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Would this be the best way to test badminton rackets?

Discussion in 'Badminton Rackets / Equipment' started by SSSSNT, Feb 22, 2013.

  1. SSSSNT

    SSSSNT Regular Member

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    I thought about this the other day as I was doing it. Badminton gyms usually has a very high ceiling. So you hit the shuttlecock as high as you can using forehand and backhand a few times and see which racket you can hit the highest with. Then that's the racket you should use. It can be applied to choosing string tension or string brand as well.

    Of course, not everyone has the means to test many rackets this way. I'm just wondering if this concept is a valid idea physics-wise.
     
  2. phili

    phili Regular Member

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    If you are only interested in power this might be a way but imo this is a foolish way. The best way still is to use the racket in a match situation.
     
  3. gundamzaku

    gundamzaku Regular Member

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    i don't think it's a good idea since you wouldn't need to use this particular shot (that goes straight to the ceiling) in a real game recreational or competitive. besides, i think i can use any racket and hit a shuttle high enough to smack the ceiling so this test wouldn't be any good for me at least.

    i still think that the best way to test a racket would be to play a serious game like you would in a tournament. make every shot counts, that's when you're actually counting on your racket to perform.
     
  4. SSSSNT

    SSSSNT Regular Member

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    Of course it would be great if we get to test many rackets for many months in matches but imo that's not practical.

    If your gym's ceiling isn't high enough then just use any open space with minimal wind and a very tall object nearby. It's not a shot that will be used in a match but the motion and muscles used are quite similar.

    The problem with testing by playing is...well it could take many weeks to get used to a new racket. There's no measurable standard. Unless you have a speed camera, in most cases you can't really measure if your smashes have improved. Not to mention how and who you're playing at the time might make a biased opinion.



    I guess this test wouldn't account for frame stability and speed but would it at least account for ideal flex and balance? The theory, of course, the right mix of flex and balance will yield the highest power thus repulsing the shuttlecock the highest.
     
  5. gundamzaku

    gundamzaku Regular Member

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    if you're not testing for yourself and how it performs in your hands, but just for stats then just take it as is from whatever the manufacturer claims since they probably have all the machines needed to test a particular racket. if you're testing for yourself, then the idea place would be in a game where the shots actually count.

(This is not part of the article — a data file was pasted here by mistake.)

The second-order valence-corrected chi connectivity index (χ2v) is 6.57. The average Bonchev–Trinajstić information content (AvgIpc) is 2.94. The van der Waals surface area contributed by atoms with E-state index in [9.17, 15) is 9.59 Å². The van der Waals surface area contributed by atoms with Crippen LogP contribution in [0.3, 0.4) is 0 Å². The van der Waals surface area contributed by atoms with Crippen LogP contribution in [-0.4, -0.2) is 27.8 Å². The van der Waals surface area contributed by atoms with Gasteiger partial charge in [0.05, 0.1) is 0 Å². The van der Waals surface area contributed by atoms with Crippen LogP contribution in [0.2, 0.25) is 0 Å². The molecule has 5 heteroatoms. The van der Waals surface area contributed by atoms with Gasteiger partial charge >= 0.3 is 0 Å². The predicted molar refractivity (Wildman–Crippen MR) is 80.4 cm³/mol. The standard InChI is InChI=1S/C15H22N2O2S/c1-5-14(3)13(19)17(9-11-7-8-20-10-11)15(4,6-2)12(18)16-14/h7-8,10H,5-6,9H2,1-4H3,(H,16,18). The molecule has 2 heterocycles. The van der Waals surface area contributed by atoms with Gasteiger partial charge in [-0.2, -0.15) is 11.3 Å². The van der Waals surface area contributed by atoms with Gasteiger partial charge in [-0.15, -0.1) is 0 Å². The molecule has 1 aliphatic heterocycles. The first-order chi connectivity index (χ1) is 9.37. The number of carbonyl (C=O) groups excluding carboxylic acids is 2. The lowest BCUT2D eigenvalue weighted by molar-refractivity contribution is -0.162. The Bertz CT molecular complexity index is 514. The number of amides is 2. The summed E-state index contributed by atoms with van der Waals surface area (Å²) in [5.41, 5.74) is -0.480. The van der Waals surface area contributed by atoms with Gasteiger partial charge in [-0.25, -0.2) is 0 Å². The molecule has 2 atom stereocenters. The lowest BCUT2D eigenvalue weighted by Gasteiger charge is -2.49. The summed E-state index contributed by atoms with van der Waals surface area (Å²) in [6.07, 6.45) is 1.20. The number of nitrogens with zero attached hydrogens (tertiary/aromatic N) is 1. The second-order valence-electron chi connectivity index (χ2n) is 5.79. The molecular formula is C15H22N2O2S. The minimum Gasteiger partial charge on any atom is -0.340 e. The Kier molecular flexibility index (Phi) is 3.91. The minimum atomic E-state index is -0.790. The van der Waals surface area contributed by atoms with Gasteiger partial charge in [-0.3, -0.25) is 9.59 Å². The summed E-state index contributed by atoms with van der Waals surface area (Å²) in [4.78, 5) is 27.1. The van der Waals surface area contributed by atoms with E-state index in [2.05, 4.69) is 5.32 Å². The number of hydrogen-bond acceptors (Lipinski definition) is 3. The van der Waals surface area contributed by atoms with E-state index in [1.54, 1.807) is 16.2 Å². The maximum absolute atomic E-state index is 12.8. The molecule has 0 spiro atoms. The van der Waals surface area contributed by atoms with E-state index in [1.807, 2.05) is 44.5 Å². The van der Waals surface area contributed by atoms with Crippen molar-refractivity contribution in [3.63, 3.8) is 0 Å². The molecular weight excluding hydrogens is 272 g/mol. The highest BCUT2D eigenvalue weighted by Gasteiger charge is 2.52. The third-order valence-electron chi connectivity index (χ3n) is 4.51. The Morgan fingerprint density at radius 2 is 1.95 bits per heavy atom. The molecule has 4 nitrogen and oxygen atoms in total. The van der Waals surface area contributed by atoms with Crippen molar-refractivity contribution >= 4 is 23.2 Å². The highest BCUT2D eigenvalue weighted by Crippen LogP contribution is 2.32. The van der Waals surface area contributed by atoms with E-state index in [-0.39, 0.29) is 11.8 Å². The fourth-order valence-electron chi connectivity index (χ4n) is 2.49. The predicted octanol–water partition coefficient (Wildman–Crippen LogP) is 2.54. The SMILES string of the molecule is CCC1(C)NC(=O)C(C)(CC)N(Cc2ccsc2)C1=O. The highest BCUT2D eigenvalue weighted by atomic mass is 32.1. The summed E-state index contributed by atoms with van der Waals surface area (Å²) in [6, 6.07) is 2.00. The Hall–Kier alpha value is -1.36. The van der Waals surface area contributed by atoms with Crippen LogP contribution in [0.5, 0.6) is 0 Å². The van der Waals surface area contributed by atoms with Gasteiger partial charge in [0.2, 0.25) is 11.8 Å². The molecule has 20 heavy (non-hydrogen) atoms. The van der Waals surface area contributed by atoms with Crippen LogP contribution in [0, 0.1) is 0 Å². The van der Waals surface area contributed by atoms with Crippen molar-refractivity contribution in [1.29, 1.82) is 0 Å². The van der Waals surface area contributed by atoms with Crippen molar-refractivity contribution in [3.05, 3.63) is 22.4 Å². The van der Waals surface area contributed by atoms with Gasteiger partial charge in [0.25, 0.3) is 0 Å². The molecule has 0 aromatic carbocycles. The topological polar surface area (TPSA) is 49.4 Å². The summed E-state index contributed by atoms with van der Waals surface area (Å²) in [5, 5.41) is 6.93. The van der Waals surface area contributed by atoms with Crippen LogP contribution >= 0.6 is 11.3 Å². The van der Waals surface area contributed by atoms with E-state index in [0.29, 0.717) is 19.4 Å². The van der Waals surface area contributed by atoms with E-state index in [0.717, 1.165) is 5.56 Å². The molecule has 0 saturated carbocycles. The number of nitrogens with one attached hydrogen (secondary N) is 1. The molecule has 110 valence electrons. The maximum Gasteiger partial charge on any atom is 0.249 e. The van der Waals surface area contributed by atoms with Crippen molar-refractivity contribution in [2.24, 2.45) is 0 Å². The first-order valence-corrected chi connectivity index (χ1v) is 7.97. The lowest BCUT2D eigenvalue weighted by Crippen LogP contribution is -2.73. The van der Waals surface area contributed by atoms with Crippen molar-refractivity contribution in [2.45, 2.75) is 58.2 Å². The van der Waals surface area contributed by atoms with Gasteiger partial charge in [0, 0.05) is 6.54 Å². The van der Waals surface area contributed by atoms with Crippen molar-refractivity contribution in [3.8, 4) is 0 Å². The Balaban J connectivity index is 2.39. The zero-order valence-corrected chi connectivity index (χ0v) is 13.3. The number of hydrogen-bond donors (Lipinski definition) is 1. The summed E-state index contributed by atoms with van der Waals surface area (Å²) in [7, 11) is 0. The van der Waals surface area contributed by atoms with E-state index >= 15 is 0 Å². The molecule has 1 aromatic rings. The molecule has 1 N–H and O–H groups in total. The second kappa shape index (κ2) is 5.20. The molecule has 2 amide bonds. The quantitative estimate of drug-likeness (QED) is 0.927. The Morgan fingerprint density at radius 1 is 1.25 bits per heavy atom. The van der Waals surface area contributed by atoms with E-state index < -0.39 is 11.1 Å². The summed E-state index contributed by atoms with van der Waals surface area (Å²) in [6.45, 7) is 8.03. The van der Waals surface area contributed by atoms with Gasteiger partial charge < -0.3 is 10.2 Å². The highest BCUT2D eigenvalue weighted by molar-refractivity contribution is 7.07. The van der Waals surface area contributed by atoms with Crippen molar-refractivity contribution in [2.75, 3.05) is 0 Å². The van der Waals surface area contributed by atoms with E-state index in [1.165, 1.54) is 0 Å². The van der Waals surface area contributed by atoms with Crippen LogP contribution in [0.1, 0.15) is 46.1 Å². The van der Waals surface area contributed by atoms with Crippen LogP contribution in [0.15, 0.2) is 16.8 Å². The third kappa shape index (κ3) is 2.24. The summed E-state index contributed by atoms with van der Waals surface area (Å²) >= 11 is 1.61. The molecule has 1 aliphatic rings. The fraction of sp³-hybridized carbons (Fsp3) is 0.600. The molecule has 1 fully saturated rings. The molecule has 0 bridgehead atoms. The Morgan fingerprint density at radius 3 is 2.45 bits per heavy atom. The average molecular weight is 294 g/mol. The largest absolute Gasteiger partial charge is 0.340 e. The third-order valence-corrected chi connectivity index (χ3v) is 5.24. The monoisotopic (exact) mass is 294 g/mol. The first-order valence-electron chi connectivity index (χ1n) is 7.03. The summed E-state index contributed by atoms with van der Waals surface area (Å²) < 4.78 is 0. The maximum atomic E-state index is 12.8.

6. arowana

    arowana Regular Member

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    Nice idea, but I would say not really. I would be interestet in how swinging the racket feels, care about a crisp feeling for the shuttle at impact, is the frame stable enough to take high tension, how do the grommets and their placement look like for stringing, length and size of the grip and so on.

    Some rackets feel to light or kind of flexy for hard hitting, so that would be about the "power" you are trying to mesure. Funny thing is i observed quite the opposite for beginners and a lot of recreational players, they seem to get more out of a light and flexible racket. So instead of hitting to the roof i would prefer to play a bit as you would be on court anyways. And a lot depends on strings and tension.

    In the end i can play with any racket, still use my old cab 8 sometimes. It is just toys for playing and some are more fun and easier to play with. But if you like your new toy you can get used to about anything.
     
  7. kwun

    kwun Administrator

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    the beautiful thing about badminton is that we have such a huge spectrum of shots. from the slowest but most incredibly delicate net shots, to the 200mph thundering jumpsmash. and all of these shots maybe used equally in a typical rally.

    hitting a vertical lift to reach as high as possible do not even close to capturing the variation that a racket need to be subjected to during a real game.

    this maybe perhaps a good type of testing for golf, where golfers can switch clubs depending on the shot needed, or maybe even tennis where the majority of shots in rally are baseline shots.

    but not for badminton.
     
  8. SSSSNT

    SSSSNT Regular Member

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    I for one feel that for less powerful shots, you will get used to the racket. Take any kind of racket, eventually you learn how to power any racket just enough to land the most delicate net shots.

    Not so with power shots such as clears and smashes. You would want a racket that gives you the best power for your effort. This is hard to measure by playing because you'd be relying on "feel" which I often find unpredictable and takes a long time.

    That's the theory behind it anyways.
     
  9. visor

    visor Regular Member

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    for me, my simple test of whether the racket has proper swing wt or string tension, is to hit high clears standing at the baseline hitting to the other baseline

    if i hit with 100% power and effort and it just goes out by less than a few inches, then it's perfect for me

    (using a shuttle with the proper speed rating of course)
     

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